one watt is used for actual computing due to inefficiencies in either the infrastructure of the data center or a lack of energy-efficient hardware.
Joshi and many other researchers on the cutting-edge of HPC heating and cooling research are looking toward liquid cooling technology as the ultimate way to usher heat out of the data center and keep energy bills down. Liquid cooling technologies are getting closer to the processor itself, which might make some IT folks nervous at first, but anyone who knows a bit of HPC history will recall that liquid cooling was first seen in big mainframe systems more than 20 years ago, and worked rather well. As a coolant, water is capable of capturing and transporting heat about 4,000 times more efficiently than air. Despite that, the initial reaction to the idea of water being anywhere near IT equipment is usually that of skepticism. "The normal reaction of a data center user is that he is still afraid of having water in his systems, but our argument is that we already had water in bipolar mainframes some 20 years back and had good experience with these systems, and there's already a system now available with liquid cooling called cold water cooling," says Bruno Michel, manager of Advanced Thermal Packaging at IBM's Zurich Research Laboratory. "The use of liquid in computers is getting more and more straightforward as time goes on."
Michel helps to lead a team of researchers at the Swiss Federal Institute of Technology in Zurich that is working in conjunction with IBM to incorporate liquid cooling into a supercomputer's architecture with a newly designed, water-cooled, 10-teraflop supercomputer called Aquasar. The system uses a cooling approach known as chip-level or chip-attached water-cooling, where each server blade is equipped with a microscale high-performance liquid cooler for each processor. The other liquid cooling method is called direct-chip backside cooling, where the silicon is in direct contact with the fluid. (Aquasar will eventually use this method because it is more effective.) Aquasar requires about 10 liters of water circulated by a pump at approximately 30 liters per minute around the system in a closed-circuit setup. The cooling water is continually heated by the chips as it goes through a passive heat exchanger. The waste heat is removed and delivered to the university's heating systems where it is used for hot water and space heating during the year, reducing the campus' carbon footprint by some 30 tons.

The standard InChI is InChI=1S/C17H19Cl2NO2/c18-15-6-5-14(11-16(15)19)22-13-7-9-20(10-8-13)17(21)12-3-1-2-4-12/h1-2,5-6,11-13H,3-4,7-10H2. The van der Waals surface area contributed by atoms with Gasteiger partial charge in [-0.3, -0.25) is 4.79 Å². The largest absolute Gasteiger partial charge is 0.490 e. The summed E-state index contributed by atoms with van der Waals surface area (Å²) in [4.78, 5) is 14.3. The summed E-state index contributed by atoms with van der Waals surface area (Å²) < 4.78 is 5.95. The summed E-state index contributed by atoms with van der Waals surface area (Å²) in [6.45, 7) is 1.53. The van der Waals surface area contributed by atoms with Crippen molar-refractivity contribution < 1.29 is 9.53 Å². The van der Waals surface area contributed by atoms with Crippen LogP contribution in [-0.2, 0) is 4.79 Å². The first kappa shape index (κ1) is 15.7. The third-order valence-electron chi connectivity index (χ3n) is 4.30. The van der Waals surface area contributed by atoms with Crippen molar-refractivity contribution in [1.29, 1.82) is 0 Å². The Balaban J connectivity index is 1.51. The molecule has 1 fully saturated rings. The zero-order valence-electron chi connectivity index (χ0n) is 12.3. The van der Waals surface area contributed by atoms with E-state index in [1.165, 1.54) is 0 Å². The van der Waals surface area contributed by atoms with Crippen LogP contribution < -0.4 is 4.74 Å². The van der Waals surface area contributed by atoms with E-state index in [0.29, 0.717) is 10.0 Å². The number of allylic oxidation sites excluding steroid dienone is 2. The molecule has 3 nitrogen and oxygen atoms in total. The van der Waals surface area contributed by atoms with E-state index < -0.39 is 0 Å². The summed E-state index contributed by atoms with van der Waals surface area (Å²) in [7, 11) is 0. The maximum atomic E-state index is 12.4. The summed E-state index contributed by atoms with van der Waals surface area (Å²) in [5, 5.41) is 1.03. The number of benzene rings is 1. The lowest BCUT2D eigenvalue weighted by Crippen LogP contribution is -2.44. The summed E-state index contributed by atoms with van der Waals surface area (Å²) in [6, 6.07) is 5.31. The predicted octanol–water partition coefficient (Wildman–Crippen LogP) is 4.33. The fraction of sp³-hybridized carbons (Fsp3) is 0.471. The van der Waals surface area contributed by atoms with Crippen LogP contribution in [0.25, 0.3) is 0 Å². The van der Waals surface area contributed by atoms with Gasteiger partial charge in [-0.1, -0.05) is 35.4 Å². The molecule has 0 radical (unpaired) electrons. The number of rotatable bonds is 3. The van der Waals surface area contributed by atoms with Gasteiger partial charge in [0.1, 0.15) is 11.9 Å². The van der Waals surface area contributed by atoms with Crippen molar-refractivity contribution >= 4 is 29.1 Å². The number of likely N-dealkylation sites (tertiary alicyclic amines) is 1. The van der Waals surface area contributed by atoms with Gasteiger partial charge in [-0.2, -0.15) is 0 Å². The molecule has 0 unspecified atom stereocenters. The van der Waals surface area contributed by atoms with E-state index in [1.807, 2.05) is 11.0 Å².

When it comes to maintenance issues, Michel says the only real challenge is ensuring that the water pumps are working properly. "The weakest element is the liquid pump, so we have two pumps in the systems for redundancy. If one fails, the other takes over and sends an alert," Michel says. "Because we have microfluidic cooling, we have very small channels and we need to make sure that we have a filter and we also have a chemical additive in the fluid to prevent electrochemical corrosion — this is a known composition that is contained in all systems that contain copper tubing and heat exchangers. It is hermetically sealed, so there is a very small risk of failure, and we are also detecting the internal pressure of the system and [detecting] very small losses of liquid."
Air before liquid?
According to Georgia Tech's Joshi, liquid cooling will certainly play more and more of a starring role in the battle to keep data centers cool, but it will be just one of several options. Ultimately, it all comes down to the size of the data center, and the watts each rack is eating up throughout its workday. "You want to eke out as much as you can from air cooling. ... Fifteen kilowatt racks are good with air, but anything more than that and you're probably going to be moving towards liquid cooling," he says.